No Doubt

The advance poop had it that Rock Steady was to be No Doubt's return to fun, a reaction to the serioso and largely forgotten (quick, name the single!) Return of Saturn. Not exactly.

Gwen Stefani as a performer is best summed up in that image from the "Don't Speak" video where she's all gym-rat sleek and doing a vigorous air kick. Whether channeling Geddy Lee (like on breakthrough rocker "Just a Girl") or Madonna (on breakthrough ballad "Don't Speak"), Stefani's vibe is pure work it, baby. And Rock Steady -- with its endless reps of peppy, 21st-century dance pop -- frequently sounds like a harsh training regimen.

Far from fun, the album's lyrical mood is dark, worried and unsettled, but not quite artful enough to be unsettling, which would have made for a more interesting record. For those who've watched Stefani grow up in public, the evidence couldn't be plainer (or more disheartening): Gavin Rossdale is a dawg. There are seven songs in a row that, multiple producers aside (Nelly Hooper, Sly and Robbie, William Orbit and Ric Ocasek all check in), all focus on a tense, infidelity-drenched relationship through which our sweetheart Gwen fights to keep her dignity and sanity.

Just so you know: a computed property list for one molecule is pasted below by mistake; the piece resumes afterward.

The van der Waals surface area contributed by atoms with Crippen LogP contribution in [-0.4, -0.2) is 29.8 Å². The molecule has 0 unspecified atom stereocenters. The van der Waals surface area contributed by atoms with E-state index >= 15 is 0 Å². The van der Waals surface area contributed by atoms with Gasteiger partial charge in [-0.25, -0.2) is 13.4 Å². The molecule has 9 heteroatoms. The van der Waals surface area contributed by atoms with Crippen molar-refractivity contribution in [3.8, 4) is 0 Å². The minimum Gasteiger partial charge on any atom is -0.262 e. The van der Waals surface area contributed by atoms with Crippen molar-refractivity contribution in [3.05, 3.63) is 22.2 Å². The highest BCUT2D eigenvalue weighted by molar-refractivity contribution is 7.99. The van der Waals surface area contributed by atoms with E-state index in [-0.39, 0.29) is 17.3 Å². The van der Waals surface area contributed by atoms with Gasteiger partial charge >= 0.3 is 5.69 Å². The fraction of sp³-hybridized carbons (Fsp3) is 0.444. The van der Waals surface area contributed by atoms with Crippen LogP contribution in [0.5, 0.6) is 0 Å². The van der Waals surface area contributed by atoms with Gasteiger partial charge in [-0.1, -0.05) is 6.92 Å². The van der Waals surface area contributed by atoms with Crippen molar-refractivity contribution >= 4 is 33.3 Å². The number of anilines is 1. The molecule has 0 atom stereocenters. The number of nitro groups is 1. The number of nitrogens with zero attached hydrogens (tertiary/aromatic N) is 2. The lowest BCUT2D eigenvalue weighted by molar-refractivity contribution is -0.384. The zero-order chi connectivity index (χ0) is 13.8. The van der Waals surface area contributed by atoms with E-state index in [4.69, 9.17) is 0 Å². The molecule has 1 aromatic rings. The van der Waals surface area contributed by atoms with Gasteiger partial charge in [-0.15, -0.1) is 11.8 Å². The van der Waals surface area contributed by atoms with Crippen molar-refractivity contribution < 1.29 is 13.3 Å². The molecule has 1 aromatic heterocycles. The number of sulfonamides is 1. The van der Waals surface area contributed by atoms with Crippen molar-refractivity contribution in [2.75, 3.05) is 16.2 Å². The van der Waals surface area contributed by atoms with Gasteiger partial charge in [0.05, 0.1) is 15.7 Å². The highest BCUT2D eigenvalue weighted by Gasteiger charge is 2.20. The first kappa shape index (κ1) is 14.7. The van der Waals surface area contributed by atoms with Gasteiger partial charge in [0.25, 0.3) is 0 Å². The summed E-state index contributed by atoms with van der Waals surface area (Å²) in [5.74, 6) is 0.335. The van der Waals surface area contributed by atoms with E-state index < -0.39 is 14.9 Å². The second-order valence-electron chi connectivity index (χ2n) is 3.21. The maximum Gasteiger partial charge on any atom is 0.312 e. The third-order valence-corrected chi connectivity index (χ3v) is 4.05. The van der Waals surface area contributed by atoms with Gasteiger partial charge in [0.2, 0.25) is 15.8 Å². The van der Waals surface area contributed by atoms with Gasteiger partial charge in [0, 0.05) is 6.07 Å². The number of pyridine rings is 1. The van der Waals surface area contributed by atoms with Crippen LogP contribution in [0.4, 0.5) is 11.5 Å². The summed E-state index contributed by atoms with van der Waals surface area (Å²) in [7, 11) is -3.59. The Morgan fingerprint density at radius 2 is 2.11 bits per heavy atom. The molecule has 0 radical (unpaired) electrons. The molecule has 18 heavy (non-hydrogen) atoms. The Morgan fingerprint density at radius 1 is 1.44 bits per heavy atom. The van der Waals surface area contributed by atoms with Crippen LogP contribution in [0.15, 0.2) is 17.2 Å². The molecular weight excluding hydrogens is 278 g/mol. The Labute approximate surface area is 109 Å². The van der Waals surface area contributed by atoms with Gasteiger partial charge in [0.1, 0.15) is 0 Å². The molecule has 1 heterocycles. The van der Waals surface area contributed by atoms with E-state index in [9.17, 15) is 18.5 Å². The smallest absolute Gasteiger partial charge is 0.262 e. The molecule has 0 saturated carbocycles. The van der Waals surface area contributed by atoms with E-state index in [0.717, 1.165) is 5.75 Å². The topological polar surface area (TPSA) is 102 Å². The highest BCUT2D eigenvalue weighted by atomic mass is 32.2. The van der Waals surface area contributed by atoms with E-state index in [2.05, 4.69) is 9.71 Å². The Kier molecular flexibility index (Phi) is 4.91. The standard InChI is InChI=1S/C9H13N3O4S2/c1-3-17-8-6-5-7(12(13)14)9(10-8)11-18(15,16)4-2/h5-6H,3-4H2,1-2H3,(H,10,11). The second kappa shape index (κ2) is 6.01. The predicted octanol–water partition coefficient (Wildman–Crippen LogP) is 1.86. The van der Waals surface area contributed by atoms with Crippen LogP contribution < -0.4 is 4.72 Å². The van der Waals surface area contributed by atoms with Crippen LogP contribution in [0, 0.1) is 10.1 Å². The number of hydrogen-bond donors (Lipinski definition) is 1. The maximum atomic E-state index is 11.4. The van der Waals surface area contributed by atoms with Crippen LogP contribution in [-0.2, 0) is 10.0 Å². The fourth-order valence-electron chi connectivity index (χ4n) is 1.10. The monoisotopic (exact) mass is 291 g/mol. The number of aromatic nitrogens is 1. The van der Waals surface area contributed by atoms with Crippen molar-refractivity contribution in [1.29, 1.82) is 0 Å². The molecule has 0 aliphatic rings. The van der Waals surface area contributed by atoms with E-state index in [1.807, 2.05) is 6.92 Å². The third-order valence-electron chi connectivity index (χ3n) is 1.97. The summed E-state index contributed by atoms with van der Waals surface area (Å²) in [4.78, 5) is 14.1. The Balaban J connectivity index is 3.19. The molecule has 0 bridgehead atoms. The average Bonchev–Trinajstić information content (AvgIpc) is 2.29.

While it's a miracle of camaraderie that Stefani didn't abandon the boys in the band to the fates of 'Til Tuesday and 10,000 Maniacs about 18 months after Tragic Kingdom hit, she might as well have, their royalty checks notwithstanding. This is a pure modern electro-pop record, with little sign of a rock band's presence. And when they need a classically reggae bass line on "Underneath It All," co-producer Robbie Shakespeare is their ringer.

Alas, there are only smidgens of the bizarre, brain-rubbing noises, swooshes and bleeps in the mix that make modern R&B and dance music so rewarding for potheads. There are some songs here -- like "Running" and "Don't Let Me Down" -- that are high-clarity, well-cut pop diamonds. But overall there's too much Madonna, not enough Geddy Lee.

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Brian Doherty